Use of Home as an Office


Use of Home as an Office

SELF-EMPLOYED – RUNNING A BUSINESS AND PAYING TAX

Many small businesses are based at home.  From tax year 2013-14 onwards there is an optional, simplified flat rate deduction basis (see below), alternatively you can claim a reasonable amount for using a room or rooms at home for business purposes, based on apportioning actual expenses.

Costs might include part of the bills for heating, light, water, and rent or mortgage interest.

It is important to keep original bills or evidence of amounts paid and the basis on which the proportion has been calculated.

HMRC has set out their view on what can be claimed for use of home as an office in the on-line Business Income Manual at http://www.hmrc.gov.uk/manuals/bimmanual/BIM47800.htm

It is particularly useful to look at their examples given at  http://www.hmrc.gov.uk/manuals/bimmanual/bim47825.htm

There are no hard and fast rules. What is ‘reasonable’ is influenced by

  • The size of your ‘office’ in relation to the whole property
  • The length of time you spend working from home
  • The sort of equipment you use – are you likely to have ‘above average’ power consumption?
  • Whether you occupy a room exclusively for business or use a room for business anddomestic purposes
  • The number of other people living in the property might affect the proportion of private use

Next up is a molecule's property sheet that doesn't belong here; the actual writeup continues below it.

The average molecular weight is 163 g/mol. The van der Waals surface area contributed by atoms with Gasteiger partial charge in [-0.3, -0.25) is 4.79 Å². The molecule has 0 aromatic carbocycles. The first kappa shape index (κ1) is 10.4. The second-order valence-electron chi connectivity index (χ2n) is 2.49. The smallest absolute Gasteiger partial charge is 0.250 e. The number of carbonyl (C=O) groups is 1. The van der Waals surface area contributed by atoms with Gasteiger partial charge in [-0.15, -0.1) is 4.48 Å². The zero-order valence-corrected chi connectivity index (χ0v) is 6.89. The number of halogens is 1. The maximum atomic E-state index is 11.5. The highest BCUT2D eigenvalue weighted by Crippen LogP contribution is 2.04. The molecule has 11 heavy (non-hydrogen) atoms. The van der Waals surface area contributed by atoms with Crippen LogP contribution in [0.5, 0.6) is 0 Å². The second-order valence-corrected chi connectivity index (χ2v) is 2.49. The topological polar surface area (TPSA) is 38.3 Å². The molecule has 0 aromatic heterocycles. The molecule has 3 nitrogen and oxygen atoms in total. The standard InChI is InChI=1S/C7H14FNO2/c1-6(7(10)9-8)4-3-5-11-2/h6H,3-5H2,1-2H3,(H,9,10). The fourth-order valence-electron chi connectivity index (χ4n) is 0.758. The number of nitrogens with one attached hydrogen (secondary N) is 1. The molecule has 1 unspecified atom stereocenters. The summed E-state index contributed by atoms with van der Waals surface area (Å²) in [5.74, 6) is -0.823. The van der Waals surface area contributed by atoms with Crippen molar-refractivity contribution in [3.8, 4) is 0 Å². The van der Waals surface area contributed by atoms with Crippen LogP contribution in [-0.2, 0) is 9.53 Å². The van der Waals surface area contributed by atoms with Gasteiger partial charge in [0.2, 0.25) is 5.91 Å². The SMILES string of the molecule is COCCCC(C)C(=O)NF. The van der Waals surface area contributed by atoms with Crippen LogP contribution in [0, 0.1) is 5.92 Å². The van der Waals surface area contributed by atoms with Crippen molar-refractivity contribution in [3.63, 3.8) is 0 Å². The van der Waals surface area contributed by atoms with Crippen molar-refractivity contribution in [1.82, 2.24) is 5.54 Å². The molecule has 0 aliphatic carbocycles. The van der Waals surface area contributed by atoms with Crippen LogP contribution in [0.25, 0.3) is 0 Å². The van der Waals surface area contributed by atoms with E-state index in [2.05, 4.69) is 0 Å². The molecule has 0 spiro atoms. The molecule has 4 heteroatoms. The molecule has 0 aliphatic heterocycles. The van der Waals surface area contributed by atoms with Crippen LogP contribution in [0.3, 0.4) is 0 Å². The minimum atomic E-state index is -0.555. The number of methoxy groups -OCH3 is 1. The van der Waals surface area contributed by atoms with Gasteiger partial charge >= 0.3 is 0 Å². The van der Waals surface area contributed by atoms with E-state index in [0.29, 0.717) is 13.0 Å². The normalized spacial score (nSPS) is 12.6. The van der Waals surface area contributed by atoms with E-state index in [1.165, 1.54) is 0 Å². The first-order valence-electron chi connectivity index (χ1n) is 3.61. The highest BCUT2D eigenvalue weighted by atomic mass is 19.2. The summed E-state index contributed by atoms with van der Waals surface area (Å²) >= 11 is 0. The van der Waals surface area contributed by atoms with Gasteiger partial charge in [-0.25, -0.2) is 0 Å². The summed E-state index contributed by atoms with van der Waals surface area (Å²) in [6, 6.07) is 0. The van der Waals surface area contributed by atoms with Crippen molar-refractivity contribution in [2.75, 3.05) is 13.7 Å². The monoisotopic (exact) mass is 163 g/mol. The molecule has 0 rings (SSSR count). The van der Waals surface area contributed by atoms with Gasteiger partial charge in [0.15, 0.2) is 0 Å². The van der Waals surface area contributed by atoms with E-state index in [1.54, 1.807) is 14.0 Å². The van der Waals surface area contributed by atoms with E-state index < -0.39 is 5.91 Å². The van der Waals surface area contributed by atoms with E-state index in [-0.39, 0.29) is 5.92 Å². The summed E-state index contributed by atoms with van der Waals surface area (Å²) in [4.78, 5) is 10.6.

Note:  If you use a room in a home you own, ‘exclusively’ for work, this could reduce the Capital Gains Tax private residence exemption when the property is sold.  This is because any part of the property exclusively used for business will not qualify for Capital Gains Tax private residence relief. This problem may be avoided by ensuring there is some domestic use of the study (e.g. keeping a second TV in the study, and using it from time to time for personally).

Simplified flat rate deduction basis for 2013-14 onwards

An alternative basis, available from 2013-14 onwards, is to claim a flat rate deduction:

£10 a month for 25 hours to 50 hours working from home

£18 a month for over 50 to 100 hours

£26 a month for over 100 hours

Where business premises, such as a pub or hotel, are also used as domestic accommodation for the business owner, the adjustments are:

For one occupant – £350 a month

For 2 occupants – £500 a month

For 3 or more occupants – £650 a month

The flat rate covers all household goods and services, food and drink and utility bills, but not mortgage interest, rent, council tax or rates. (See also https://www.gov.uk/simpler-income-tax-simplified-expenses/working-from-home).

For more information contact hetty@hettyverneyaccounting.co.uk